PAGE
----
The Bowles and Simpson Traveling Circus
The government has implemented a wide array of policies over the last three decades that have led to a massive upward redistribution of income. As a result, most workers have seen little benefit from the economic growth over this period.
Not surprisingly, the wealthy people who have benefitted from the policies that have redistributed income upward, for example NAFTA-type trade deals, Wall Street bailouts, and anti-union labor policies, don’t want the public talking about them. This is why we have the Erksine Bowles and Alan Simpson speaking tour.
For those who somehow have missed it, Morgan Stanley director Erskine Bowles and former Senator Alan Simpson were the co-chairs of President Obama’s 2010 deficit commission. While they were unable to produce a report that had the support necessary to win approval from the commission, they have made a career out of promoting their own proposal which they misleadingly imply was a report of the commission.
According to the New York Times, Bowles and Simpson get $40,000 a piece for speaking engagements where they push their agenda. This price tag tells us everything we need to know about what is going on here.
While $40,000 might not be big money among the people with whom Mr. Bowles and Mr. Simpson socialize, it sure is to the rest of us. This is a couple of thousand dollars more than the typical worker earns in a year. It is a bit less than three times the average annual Social Security benefit. And Bowles and Simpson get this money for spending an hour or so giving their tirade about the desperate need for reducing the deficit.
The incredible irony of these sorts of fees is that the substance of the Bowles-Simpson tirade is that paying for Social Security and Medicare will bankrupt our children and grandchildren. The two of them are running around the country telling people that Social Security checks to retirees that average $15,000 a year and providing health care insurance to seniors who have spent their lives working will have our children and grandchildren living in poverty.
To sell this line, Bowles and Simpson must be betting that they have some really poorly educated young people in their audience. If they learned their grade school arithmetic, they would quickly recognize these two for the hucksters they are.
The Social Security Trustees project that real wages, that means the growth in wages after adjusting for inflation, will grow on average by more than 40 percent over the next 30 years. This means that if a typical worker is making $38,000 in 2012, then a typical worker would be earning more than $53,200 in 2042, in today’s dollars.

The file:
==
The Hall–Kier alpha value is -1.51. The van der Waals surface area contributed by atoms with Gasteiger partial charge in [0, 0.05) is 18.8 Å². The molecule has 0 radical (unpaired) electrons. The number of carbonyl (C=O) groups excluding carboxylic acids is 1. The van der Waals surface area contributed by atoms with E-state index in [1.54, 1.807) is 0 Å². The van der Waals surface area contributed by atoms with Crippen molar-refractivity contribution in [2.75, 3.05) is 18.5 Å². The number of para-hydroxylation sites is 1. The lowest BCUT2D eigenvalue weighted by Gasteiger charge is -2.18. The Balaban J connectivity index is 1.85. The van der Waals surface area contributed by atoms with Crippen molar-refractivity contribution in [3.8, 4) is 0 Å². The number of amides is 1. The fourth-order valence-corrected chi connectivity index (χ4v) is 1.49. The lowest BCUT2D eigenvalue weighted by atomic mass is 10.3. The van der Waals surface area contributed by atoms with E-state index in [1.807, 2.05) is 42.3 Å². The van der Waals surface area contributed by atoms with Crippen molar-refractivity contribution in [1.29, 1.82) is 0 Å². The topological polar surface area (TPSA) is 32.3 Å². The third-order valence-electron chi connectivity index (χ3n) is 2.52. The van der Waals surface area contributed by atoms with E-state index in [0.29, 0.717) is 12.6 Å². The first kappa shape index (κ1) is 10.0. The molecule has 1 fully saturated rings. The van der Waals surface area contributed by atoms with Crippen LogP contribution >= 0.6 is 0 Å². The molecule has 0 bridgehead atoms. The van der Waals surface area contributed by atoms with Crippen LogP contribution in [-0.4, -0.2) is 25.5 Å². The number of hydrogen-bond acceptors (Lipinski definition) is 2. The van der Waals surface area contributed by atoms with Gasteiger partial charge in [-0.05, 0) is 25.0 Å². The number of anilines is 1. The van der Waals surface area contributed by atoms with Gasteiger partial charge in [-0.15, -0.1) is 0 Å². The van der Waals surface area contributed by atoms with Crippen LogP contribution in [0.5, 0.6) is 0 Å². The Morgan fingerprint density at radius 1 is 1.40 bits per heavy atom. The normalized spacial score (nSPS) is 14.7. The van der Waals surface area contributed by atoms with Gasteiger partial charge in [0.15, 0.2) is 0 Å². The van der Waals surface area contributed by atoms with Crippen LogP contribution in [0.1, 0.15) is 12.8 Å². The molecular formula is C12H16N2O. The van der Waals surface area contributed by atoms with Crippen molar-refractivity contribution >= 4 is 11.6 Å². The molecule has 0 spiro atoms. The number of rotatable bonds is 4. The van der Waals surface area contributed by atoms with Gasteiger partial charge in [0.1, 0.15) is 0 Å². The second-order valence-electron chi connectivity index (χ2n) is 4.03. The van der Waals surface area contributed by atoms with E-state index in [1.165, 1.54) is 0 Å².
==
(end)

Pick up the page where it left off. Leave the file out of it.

By comparison, the trustees report tells us that if we want to have Social Security fully funded for the rest of the century, it would take a tax increase of 1.3 percent on both the worker and the employer. This assumes that we make up the projected shortfall entirely by raising the payroll tax, as opposed to say, raising the cap on wages (currently around $110,000) that are subject to the tax. It also assumes no cuts whatsoever in scheduled benefits.
In this extreme case, the necessary tax increase, combining the employer and employee side, is just 6 percent of projected wage growth over this period. Yet Bowles and Simpson want to tell us that this tax increase will have our children and grandchildren living in poverty.
The story changes little even if we add in the projected shortfall in the Medicare program of 1.35 percent of payroll, half of which would be applied to the employee and half to the employer. Again, assuming no other changes and we make the program fully funded based exclusively on payroll tax increases, the combined tax hit for Social Security and Medicare is just 10 percent of projected wage growth over the next three decades.
Of course people will object that they have not been seeing wage increases because the rich have been getting all the gains from growth over the last three decades. This is exactly right.
The well-being of our children and grandchildren will be determined by the extent to which people like Erskine Bowles, Alan Simpson and their rich friends will be able to continue to extract all the gains from growth. If they can make the next three decades like the last three decades then our children and grandchildren will be screwed even if they stopped paying Social Security and Medicare taxes altogether. (Of course then they would be doubly screwed since they also wouldn’t have Social Security and Medicare benefits when they retire.)
In short, the whining about the deficit that Bowles and Simpson are pedaling is a huge distraction from the factors that will actually determine the well-being of the vast majority of our children and grandchildren. And the truly wealthy are prepared to pay Bowles and Simpson lots of money for this distraction.
Dean Baker is a macroeconomist and co-director of the Center for Economic and Policy Research in Washington, DC. He previously worked as a senior economist at the Economic Policy Institute and an assistant professor at Bucknell University.